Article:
GLENDALE, Ariz. – Through the first two weeks of the AFL season, Pittsburgh Pirates outfield prospect Logan Hill sat at the top of the leaderboard in one very interesting category: the hardest tracked batted balls of the AFL.

That leaderboard is a bit misleading. There is only data in two of the six parks, so it’s not recording every hit. In this case, Hill had a double that was 113.5 MPH. He didn’t have a reading on his two home runs from earlier in the season, which may or may not have been harder. And it’s entirely possible that other players have hit unrecorded balls harder than Hill’s 113.5 MPH.

Still, when I saw Hill at the end of last month, I asked if he saw that he had the hardest recorded hit ball in the AFL.

“I didn’t know that,” Hill said. “How hard was it?”

I told him 113-114 MPH.

“Whew! I’ll take it.”

I told him it was the double he hit the week before, and Hill remembered every detail of the at-bat.

“It was a line drive. Not super high, but it was a guy who was throwing really hard,” Hill said. “It was a 1-0 count. He started me with a slider that was a good pitch, down and away ball, so I knew he was probably going to come with something hard after that. So I sold out to fastball, middle-in, got it there, stayed simple, short, compact, and was able to get to the velocity and put the barrel on it.”

That at-bat is almost a microcosm of Hill’s season, and the focus this year on his development. Allow me to break it down.

Staying Simple

Hill talked about staying simple, short and compact with his swing, and the ability to catch up with velocity. That was all possible by an adjustment he made coming into the 2017 season.

“I just simplified everything,” Hill said of his season. “Even when I went to Altoona, I wasn’t feeling great with my swing, but with how simple I made everything, I found a way to where I could go in there and compete every night. The same with coming back from those injuries. Just being simple has led me to be successful here.”

For more specifics, Hill’s hitting coach in Bradenton and in the AFL, Keoni De Renne, broke it down.

“One thing that he did [last] offseason, he actually changed physically,” De Renne said. “He had a big hand pump and kind of a high leg kick. I think he’s toned that down from 2016 to this year. … He’s got smaller, shorter movements, which allows him to see the ball earlier, to be on time a little bit better, create a little more rhythm, but also it allowed him to see the ball, pitch recognition-wise.”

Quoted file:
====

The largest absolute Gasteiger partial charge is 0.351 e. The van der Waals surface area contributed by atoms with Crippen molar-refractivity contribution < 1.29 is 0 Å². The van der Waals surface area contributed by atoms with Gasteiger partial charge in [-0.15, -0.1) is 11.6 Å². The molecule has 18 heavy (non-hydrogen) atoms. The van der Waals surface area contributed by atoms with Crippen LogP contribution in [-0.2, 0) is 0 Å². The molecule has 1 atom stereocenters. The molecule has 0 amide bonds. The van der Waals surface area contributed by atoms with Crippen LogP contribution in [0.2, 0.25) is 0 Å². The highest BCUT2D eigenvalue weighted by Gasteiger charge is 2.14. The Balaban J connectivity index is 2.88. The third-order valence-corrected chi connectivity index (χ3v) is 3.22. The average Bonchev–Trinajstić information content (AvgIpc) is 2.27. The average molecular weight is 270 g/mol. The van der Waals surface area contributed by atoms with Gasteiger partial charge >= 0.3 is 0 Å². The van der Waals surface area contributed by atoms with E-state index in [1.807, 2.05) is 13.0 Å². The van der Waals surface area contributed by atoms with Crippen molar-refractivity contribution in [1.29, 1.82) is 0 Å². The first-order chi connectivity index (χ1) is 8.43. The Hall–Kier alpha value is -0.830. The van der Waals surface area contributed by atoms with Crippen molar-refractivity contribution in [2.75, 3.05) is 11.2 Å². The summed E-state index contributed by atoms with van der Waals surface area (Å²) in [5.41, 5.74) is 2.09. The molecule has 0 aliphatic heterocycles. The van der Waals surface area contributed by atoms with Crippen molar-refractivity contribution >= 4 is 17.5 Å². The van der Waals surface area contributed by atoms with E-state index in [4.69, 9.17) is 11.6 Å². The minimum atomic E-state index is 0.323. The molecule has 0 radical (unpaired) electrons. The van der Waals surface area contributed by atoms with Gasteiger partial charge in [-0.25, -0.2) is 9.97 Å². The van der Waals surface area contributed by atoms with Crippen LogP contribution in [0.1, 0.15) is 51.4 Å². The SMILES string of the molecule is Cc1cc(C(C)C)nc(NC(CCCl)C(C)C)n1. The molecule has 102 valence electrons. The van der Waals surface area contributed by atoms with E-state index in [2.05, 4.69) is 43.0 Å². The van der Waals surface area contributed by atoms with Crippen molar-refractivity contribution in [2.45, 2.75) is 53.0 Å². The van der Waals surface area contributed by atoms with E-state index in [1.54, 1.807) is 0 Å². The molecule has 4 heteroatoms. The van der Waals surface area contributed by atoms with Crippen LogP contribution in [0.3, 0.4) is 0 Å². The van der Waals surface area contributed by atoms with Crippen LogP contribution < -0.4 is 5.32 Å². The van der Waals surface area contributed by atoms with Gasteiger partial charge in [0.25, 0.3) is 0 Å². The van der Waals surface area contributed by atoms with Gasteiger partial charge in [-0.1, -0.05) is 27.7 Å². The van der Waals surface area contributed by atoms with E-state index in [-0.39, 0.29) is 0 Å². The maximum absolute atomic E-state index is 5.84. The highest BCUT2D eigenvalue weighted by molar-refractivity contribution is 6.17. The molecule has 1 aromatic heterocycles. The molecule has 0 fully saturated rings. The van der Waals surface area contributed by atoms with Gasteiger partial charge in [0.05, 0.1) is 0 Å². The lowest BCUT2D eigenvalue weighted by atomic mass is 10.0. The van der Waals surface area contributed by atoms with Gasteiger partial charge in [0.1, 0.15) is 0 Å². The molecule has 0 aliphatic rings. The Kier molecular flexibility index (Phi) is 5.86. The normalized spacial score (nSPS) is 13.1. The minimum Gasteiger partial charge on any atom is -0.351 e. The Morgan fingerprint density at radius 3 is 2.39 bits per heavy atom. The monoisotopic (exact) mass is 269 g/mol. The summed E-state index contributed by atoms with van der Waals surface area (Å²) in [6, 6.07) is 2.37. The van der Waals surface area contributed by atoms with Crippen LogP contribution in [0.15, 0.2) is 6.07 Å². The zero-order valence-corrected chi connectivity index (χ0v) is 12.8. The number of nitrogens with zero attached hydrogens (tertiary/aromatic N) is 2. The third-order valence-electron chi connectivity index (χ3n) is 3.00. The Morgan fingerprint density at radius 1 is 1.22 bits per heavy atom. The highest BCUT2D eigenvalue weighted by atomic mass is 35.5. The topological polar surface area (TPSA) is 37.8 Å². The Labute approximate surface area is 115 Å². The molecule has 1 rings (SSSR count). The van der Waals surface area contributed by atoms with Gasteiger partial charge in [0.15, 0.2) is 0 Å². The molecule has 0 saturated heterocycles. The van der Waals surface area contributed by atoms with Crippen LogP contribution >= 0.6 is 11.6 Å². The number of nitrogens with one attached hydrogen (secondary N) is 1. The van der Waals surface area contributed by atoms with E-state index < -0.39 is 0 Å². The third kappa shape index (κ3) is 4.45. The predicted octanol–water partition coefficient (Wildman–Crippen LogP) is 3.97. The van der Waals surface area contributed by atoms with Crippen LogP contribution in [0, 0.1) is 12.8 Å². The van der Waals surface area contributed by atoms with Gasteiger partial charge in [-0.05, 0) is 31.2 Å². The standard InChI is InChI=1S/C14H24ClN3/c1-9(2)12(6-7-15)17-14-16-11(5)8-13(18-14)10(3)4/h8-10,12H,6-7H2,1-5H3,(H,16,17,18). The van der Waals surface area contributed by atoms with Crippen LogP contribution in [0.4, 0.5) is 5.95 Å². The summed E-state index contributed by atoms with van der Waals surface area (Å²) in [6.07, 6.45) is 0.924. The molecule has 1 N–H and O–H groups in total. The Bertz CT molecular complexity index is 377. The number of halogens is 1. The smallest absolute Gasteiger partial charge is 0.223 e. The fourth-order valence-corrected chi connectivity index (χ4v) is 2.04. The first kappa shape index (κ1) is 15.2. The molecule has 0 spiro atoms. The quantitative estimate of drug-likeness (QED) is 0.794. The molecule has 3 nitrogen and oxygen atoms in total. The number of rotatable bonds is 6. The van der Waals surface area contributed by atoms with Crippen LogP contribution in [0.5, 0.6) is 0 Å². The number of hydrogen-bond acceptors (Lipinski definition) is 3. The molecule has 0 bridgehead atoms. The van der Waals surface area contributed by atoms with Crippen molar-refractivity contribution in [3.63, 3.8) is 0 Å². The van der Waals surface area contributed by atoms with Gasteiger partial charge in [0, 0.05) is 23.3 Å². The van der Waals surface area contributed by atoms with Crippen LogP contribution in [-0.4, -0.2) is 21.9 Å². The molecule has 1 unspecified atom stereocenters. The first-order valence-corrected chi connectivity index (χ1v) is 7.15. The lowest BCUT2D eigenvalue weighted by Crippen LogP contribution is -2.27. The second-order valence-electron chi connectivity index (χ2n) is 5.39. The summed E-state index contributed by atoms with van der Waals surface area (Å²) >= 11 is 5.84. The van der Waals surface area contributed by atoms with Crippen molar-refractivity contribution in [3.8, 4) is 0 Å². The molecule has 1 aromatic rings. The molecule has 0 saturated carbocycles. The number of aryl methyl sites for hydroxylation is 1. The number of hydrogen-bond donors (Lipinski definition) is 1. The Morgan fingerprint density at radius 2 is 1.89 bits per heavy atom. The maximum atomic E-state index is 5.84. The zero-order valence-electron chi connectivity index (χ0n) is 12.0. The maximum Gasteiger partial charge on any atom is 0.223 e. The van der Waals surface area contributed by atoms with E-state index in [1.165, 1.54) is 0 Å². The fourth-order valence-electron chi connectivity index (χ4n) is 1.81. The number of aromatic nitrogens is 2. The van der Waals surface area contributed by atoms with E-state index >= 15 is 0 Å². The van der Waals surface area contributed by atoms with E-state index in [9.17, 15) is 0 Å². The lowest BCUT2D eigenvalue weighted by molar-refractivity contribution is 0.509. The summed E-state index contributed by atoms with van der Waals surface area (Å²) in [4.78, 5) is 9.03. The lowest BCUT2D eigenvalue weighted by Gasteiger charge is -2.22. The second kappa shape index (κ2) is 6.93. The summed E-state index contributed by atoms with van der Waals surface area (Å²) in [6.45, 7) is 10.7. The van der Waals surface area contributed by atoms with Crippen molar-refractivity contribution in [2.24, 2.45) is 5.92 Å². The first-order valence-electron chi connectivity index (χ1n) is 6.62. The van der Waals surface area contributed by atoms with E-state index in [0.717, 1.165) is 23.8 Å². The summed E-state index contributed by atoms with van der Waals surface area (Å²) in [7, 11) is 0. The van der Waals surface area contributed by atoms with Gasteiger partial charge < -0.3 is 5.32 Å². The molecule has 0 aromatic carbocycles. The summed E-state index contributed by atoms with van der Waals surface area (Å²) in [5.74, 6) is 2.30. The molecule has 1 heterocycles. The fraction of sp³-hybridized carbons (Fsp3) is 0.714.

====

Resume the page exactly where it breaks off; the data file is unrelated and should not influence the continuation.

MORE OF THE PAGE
Hill saw a reduction in his strikeout rate this year, and an increase in his walk rate. Both improved as he went up to Altoona later in the season. His power also took a huge jump, and while it dropped a bit in his short time in Altoona, he still showed promise. Further developments are where his approach comes in.

The Cat and Mouse Game

Hill saw that the opposing pitcher started him low and away, and correctly predicted that a fastball was going to come inside right after that. He “sold out” to that, meaning he was swinging for an inside fastball on the next pitch, giving him a big advantage if he guessed correctly.

When talking to both Hill and De Renne, they both mentioned “the cat and mouse game” of pitching. That was a big focus for Hill throughout the season, and continues to be a focus in the AFL.

“The only thing that we really talked to him about more was understanding his approach, what he needs to do when he steps to the plate, what he’s looking for, and then obviously counteract that with how pitchers are throwing and attacking him,” De Renne said. “It’s a cat and mouse game that we can’t stress to these players enough, that’s going to happen until they’re done playing baseball.”